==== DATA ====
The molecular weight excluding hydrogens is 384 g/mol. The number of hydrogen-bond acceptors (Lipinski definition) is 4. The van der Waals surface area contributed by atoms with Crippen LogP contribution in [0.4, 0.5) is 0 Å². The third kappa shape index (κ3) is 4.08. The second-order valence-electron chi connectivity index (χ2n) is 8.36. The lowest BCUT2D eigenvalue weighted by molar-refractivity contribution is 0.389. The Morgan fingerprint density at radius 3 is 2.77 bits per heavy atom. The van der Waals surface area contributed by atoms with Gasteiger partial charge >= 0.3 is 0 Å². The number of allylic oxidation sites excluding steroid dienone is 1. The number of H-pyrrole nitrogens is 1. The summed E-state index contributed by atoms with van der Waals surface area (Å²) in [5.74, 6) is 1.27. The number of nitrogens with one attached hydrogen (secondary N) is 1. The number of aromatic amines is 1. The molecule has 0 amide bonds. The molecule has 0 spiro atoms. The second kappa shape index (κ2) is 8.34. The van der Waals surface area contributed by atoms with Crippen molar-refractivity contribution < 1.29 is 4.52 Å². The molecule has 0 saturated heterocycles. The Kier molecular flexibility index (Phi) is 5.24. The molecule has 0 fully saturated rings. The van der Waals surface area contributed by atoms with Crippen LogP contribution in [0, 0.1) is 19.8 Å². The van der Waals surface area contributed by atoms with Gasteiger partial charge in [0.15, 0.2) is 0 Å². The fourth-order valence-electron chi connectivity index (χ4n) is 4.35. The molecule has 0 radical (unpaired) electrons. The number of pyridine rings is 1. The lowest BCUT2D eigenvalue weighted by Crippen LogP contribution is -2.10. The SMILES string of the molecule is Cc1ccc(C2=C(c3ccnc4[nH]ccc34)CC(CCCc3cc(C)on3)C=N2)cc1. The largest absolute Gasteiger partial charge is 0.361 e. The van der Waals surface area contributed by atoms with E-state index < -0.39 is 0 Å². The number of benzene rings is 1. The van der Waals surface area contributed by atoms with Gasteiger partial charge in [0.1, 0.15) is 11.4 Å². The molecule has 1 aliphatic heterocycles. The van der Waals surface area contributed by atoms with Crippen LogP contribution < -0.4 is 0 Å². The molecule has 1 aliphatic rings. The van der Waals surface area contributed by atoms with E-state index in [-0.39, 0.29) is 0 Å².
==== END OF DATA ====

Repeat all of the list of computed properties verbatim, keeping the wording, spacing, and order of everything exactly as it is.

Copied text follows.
The molecular weight excluding hydrogens is 384 g/mol. The number of hydrogen-bond acceptors (Lipinski definition) is 4. The van der Waals surface area contributed by atoms with Crippen LogP contribution in [0.4, 0.5) is 0 Å². The third kappa shape index (κ3) is 4.08. The second-order valence-electron chi connectivity index (χ2n) is 8.36. The lowest BCUT2D eigenvalue weighted by molar-refractivity contribution is 0.389. The Morgan fingerprint density at radius 3 is 2.77 bits per heavy atom. The van der Waals surface area contributed by atoms with Gasteiger partial charge >= 0.3 is 0 Å². The number of allylic oxidation sites excluding steroid dienone is 1. The number of H-pyrrole nitrogens is 1. The summed E-state index contributed by atoms with van der Waals surface area (Å²) in [5.74, 6) is 1.27. The number of nitrogens with one attached hydrogen (secondary N) is 1. The number of aromatic amines is 1. The molecule has 0 amide bonds. The molecule has 0 spiro atoms. The second kappa shape index (κ2) is 8.34. The van der Waals surface area contributed by atoms with Crippen molar-refractivity contribution < 1.29 is 4.52 Å². The molecule has 0 saturated heterocycles. The Kier molecular flexibility index (Phi) is 5.24. The molecule has 0 fully saturated rings. The van der Waals surface area contributed by atoms with Crippen LogP contribution in [0, 0.1) is 19.8 Å². The van der Waals surface area contributed by atoms with Gasteiger partial charge in [0.15, 0.2) is 0 Å². The fourth-order valence-electron chi connectivity index (χ4n) is 4.35. The molecule has 0 radical (unpaired) electrons. The number of pyridine rings is 1. The lowest BCUT2D eigenvalue weighted by Crippen LogP contribution is -2.10. The SMILES string of the molecule is Cc1ccc(C2=C(c3ccnc4[nH]ccc34)CC(CCCc3cc(C)on3)C=N2)cc1. The largest absolute Gasteiger partial charge is 0.361 e. The van der Waals surface area contributed by atoms with E-state index < -0.39 is 0 Å². The number of benzene rings is 1. The van der Waals surface area contributed by atoms with Gasteiger partial charge in [0.1, 0.15) is 11.4 Å². The molecule has 1 aliphatic heterocycles. The van der Waals surface area contributed by atoms with Crippen LogP contribution < -0.4 is 0 Å². The molecule has 1 aliphatic rings. The van der Waals surface area contributed by atoms with E-state index in [-0.39, 0.29) is 0 Å².